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Europa Universalis IV requires an empire-building state of mind

Hayden Dingman | Aug. 14, 2013
It's 1467. Christopher Columbus, son of a Genoan weaver, is barely 16 years old. He's nobody.

Veterans will probably scoff and turn the hint system off immediately (it presents you with that option each time you load your game) but it's just one more way Paradox has made the core EUIV experience more accessible without all the negative connotations that word commonly invokes.

And, much as I'm sure some hardcore fans will complain the game now looks "too fancy," the improved graphics make for a better first impression. For those of you who used Crusader Kings II as a gateway drug to Paradox's grand strategy insanity, loading up EUIV will feel like a favorite blanket. The two games shared a single art team, and thus have a very similar style--enough that you could pass off screenshots of Crusader Kings II as EUIV and vice versa.


Cape Verde: The first of many Portuguese colonies.

It's actually a very smart move. At this point, you could start a game of Crusader Kings II in the year 1066 (or 867 if you bought the Old Gods DLC) and it would still appear like you were playing the same game when you finished your game of EUIV in 1820.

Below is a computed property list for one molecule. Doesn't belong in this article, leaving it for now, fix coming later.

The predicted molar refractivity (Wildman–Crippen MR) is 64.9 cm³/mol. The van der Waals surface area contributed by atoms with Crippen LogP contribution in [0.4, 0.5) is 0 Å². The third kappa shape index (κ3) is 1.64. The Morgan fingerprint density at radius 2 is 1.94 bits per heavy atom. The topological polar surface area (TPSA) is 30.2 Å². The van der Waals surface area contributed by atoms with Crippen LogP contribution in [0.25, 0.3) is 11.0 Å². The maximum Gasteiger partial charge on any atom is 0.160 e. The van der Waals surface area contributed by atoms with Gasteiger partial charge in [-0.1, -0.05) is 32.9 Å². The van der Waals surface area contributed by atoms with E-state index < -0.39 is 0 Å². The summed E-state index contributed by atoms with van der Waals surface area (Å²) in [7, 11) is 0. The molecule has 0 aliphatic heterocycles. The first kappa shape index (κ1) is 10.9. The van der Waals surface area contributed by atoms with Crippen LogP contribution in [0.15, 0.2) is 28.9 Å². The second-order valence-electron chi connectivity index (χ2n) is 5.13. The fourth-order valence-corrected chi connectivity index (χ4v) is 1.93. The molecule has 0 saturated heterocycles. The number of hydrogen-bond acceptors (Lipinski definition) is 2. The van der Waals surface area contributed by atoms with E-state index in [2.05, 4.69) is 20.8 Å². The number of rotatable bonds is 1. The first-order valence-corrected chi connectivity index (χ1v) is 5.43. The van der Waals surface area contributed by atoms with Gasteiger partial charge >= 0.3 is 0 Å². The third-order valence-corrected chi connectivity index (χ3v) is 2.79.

In fact, it's possible you were playing the same game. Or, at least, playing the same basic save file. Though technically unaffiliated, the Crusader Kings II developers went back and built a converter that will import their saves into EUIV. You could start a game of Crusader Kings II in 1066 as the Count of Ulster, unify Ireland, conquer England, maybe inherit part of modern-day France, and then bring that save game into EUIV to begin your global empire. It's a neat feature, albeit one we haven't gotten to test out yet--the converter was not available at the time of review.

Still waters run deep
So whether you got your start with Crusader Kings II or EUIV is your first grand strategy game, Paradox has certainly done a lot to bring you in. EUIV is a great update for longtime fans too; most of the improvements over the previous game are incremental, but welcome.

You no longer have to waste time telling each province individually to raise units or construct buildings. There's now a production window that color-codes your holdings based on whether you can construct the unit or building in question. You'll even get handy stats, so you can tell it will take 62 days to raise that infantry unit in Barbados but only 53 days in Tortuga, or that your Constable will give you an extra three ducats income in the Gold Coast but only one in the Azores. If this sounds like small potatoes, know that it streamlines what used to be an extremely tedious task.

 

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